You can gauge the property boundaries of your location by identifying the location of the property pins. A site survey with a metal detector will help locate those boundary markers. They are typically made out of iron and can be located with a Ferro probe. It is also a good idea to locate any septic tank locations on your site. You can do this with a metal detector as well. By knowing where the septic tank location is, you can schedule regular maintenance from a septic service in your area.

7. Evaluate Your Parking Needs

One vital factor is determining whether parking options in the potential location will suit those needs. Explore various parking options, including garages, lots, street parking, and/or public transportation.  

To gauge what option is right for you, ask yourself: 

  • How many employees will your business have? 
  • Where will my employee's park?
  • How many parking spaces will be available?
  • What's the peak amount of customer traffic you'll experience? 
  • Where is the clientele coming from? 

To determine how much parking you will need in your ideal location, you should ask yourself these questions.

Expanding your parking options may be challenging as it involves potential demolition, surveying of the business premises, and/or potential structural shifts. Not to mention, it will be expensive and time-consuming. But if you're able, adding an extra parking lot may benefit your business.

Whatever the case may be, having enough safe, accessible parking can make or break your business.

8. Reflect on Your Brand Identity

Your perfect location can reinforce your brand identity or hinder it. Be sure you have the rights reserved for your brand's signage and logos before implementing them into your locations, but once you've got your identity reflected on your location, it can make a huge difference when done right. For example, if you are an organic clothing company that prides itself on sustainable practices, you might not want to be located in a strip mall with a big box retail business next door. This could damage your customers' trust in your business and would only position the company as another faceless corporation.

Likewise, if your business location is meant to look whimsical, you might not want to be located in a business park next to an accounting firm. Consider aspects of your brand, whether it's family-friendly, focused on the environment, or affordable luxury items.

When thinking about where to locate your company, try to imagine what type of customers would feel at home there and make sure that the location is inviting for them. When you do find your dream location, use marketing strategies such as a sign in your window to increase visibility, catchy signage,  and social media promotions so that the right clientele can find you easily.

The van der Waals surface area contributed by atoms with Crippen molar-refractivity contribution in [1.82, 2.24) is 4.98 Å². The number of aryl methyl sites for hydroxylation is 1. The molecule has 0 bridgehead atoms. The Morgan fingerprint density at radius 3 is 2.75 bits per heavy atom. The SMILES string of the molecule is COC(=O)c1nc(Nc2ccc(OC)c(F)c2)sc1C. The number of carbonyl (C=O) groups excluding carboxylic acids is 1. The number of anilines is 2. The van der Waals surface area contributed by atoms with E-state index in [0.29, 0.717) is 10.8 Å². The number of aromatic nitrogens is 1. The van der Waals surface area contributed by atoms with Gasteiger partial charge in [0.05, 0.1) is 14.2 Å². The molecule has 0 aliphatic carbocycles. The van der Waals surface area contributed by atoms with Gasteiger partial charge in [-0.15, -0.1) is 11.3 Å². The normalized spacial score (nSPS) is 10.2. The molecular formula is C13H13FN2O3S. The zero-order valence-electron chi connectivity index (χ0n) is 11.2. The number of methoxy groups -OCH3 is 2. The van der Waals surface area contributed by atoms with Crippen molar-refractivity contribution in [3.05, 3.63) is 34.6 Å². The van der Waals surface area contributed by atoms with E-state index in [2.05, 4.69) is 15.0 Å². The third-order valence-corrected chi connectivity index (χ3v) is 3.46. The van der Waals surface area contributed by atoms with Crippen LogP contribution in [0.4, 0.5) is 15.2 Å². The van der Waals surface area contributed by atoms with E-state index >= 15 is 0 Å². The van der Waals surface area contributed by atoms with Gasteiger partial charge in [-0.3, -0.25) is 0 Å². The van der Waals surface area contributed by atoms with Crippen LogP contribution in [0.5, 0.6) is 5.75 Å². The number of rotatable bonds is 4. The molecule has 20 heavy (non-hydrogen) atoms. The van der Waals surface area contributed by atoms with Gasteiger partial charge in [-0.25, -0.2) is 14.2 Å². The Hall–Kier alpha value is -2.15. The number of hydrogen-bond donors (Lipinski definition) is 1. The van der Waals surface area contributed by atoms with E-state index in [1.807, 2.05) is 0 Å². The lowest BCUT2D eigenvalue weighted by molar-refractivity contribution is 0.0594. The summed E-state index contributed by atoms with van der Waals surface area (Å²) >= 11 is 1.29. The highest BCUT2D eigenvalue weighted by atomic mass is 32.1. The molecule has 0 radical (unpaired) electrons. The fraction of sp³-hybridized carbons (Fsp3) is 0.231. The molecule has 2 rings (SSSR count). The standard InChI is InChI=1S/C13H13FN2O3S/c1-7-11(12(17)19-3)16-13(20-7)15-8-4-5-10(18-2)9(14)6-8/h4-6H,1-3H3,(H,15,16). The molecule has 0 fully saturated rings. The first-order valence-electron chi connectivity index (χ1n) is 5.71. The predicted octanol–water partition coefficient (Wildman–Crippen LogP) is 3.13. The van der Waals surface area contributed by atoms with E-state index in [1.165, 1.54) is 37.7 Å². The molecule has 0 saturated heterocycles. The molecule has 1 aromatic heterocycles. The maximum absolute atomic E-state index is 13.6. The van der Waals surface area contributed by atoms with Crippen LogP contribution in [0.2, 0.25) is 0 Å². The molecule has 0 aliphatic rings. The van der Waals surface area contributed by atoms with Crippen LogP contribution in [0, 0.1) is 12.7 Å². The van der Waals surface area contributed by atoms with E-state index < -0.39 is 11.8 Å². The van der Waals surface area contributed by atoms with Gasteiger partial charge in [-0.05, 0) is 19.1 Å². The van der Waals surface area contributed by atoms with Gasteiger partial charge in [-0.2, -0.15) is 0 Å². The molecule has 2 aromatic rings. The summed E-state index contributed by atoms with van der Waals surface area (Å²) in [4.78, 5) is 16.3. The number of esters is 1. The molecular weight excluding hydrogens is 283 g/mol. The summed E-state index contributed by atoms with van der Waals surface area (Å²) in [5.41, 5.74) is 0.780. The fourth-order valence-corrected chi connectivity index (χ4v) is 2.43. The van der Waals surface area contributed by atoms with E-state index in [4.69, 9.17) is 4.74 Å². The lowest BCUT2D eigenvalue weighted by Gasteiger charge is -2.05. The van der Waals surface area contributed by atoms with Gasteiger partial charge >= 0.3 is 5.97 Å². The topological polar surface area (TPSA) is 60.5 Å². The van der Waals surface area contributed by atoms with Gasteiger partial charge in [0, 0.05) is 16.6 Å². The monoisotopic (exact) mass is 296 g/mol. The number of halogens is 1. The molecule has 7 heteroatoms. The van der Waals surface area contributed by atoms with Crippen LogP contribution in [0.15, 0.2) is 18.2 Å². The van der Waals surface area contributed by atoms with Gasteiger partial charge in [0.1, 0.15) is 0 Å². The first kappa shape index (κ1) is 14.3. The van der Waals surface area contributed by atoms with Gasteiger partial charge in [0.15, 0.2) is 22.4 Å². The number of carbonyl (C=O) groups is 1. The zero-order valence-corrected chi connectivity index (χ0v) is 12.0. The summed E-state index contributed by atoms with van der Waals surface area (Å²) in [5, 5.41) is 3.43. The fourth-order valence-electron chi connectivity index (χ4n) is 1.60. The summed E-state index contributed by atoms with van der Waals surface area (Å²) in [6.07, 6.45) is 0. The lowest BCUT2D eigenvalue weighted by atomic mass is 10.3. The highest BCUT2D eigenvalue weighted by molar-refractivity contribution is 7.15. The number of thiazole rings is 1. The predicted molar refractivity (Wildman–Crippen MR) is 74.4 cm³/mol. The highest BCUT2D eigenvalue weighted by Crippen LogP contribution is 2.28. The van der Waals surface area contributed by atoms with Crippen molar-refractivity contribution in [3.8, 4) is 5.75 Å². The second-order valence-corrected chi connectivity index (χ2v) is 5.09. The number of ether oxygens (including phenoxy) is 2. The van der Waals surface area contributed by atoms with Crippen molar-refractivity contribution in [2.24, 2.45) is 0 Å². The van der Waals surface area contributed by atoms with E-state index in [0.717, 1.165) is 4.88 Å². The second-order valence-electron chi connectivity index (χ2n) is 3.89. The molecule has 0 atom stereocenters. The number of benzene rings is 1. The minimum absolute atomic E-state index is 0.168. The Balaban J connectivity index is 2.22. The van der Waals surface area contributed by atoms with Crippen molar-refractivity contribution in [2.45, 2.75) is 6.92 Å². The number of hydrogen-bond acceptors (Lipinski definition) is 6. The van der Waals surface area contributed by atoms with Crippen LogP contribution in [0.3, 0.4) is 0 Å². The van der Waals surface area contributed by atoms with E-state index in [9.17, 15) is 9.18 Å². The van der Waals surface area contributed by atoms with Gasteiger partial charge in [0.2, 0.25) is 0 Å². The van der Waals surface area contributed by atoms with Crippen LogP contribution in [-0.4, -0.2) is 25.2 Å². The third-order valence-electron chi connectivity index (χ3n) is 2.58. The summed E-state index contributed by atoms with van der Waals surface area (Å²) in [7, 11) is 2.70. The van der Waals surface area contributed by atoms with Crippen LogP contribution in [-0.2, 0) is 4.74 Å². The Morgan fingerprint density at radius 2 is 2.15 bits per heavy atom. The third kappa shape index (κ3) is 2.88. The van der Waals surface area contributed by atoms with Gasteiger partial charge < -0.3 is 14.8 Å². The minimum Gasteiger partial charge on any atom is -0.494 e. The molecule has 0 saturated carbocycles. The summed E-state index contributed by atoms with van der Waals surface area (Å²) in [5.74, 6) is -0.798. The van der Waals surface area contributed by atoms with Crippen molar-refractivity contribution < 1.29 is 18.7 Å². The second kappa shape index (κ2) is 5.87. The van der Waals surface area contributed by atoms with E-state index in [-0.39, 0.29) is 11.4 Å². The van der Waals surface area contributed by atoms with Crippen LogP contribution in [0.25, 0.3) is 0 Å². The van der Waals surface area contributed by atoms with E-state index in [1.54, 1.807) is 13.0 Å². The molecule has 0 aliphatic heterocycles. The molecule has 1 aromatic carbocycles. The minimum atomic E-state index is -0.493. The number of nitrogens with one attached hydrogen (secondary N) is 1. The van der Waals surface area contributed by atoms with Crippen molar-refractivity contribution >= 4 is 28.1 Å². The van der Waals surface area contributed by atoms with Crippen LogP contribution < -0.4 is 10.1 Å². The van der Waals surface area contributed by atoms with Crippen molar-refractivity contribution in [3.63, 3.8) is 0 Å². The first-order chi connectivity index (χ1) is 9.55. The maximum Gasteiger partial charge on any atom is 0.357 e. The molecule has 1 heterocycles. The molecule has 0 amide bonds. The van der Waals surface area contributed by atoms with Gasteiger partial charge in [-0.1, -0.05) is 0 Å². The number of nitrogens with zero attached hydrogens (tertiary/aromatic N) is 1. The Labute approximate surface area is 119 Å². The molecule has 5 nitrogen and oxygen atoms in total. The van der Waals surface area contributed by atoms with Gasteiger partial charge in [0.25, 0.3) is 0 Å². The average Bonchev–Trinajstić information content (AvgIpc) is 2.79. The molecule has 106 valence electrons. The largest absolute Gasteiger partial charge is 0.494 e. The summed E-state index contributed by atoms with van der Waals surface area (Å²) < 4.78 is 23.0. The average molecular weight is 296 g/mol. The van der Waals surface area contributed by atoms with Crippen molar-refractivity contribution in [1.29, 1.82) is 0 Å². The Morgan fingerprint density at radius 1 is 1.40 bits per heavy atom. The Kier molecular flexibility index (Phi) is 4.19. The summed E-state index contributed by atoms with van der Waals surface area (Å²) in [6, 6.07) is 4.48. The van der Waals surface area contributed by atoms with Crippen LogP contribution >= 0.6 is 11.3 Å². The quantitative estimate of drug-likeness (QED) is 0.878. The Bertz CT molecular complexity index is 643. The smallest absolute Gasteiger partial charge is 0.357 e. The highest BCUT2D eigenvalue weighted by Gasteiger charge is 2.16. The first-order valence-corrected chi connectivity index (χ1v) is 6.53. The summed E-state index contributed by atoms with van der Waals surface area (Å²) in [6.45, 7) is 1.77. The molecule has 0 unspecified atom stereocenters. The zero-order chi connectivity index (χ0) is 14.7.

9. Assess Your Target Audience

Consider how well the location will suit the needs of your target market, as well as how positively they will view the business and the business location.

For example, if you are opening an upscale restaurant, locating it in a business park with few passersby will not most likely be your most successful option. However, if you are opening a fast-food restaurant or convenience store, this may suit your business needs better.

When thinking about the right location for selling products, consider whether people would need to make special trips to purchase your items or whether there is already foot traffic near the location itself. Additionally, think about how large of an area the building that houses your company will cover and where potential customers might be able to find it within that space. 

10. Look for Additional Sources of Funding

Grants may allow you to increase the amount of funding available to you in some cases. Grants are financial assistance businesses can receive, usually for startup costs. The Small Business Association provides a list of U.S.-based organizations that fund small business owners through grants.

Some potential opportunities for grants and additional funding include:

  • Community Foundation: Many small businesses can receive funding through a community foundation. If you're looking for additional funding to expand your company, check with your local community foundation or other non-profit organizations that may offer grants and scholarships to help small companies get off the ground.
  • The SBA: Startup entrepreneurs can receive financial assistance and business counseling from the Small Business Administration. 

Nonprofits: Nonprofit organizations such as One Story Project, which helps create more access to literature by financing workshops and publishing houses, offer various grants and financial services for those interested in starting up new literary ventures.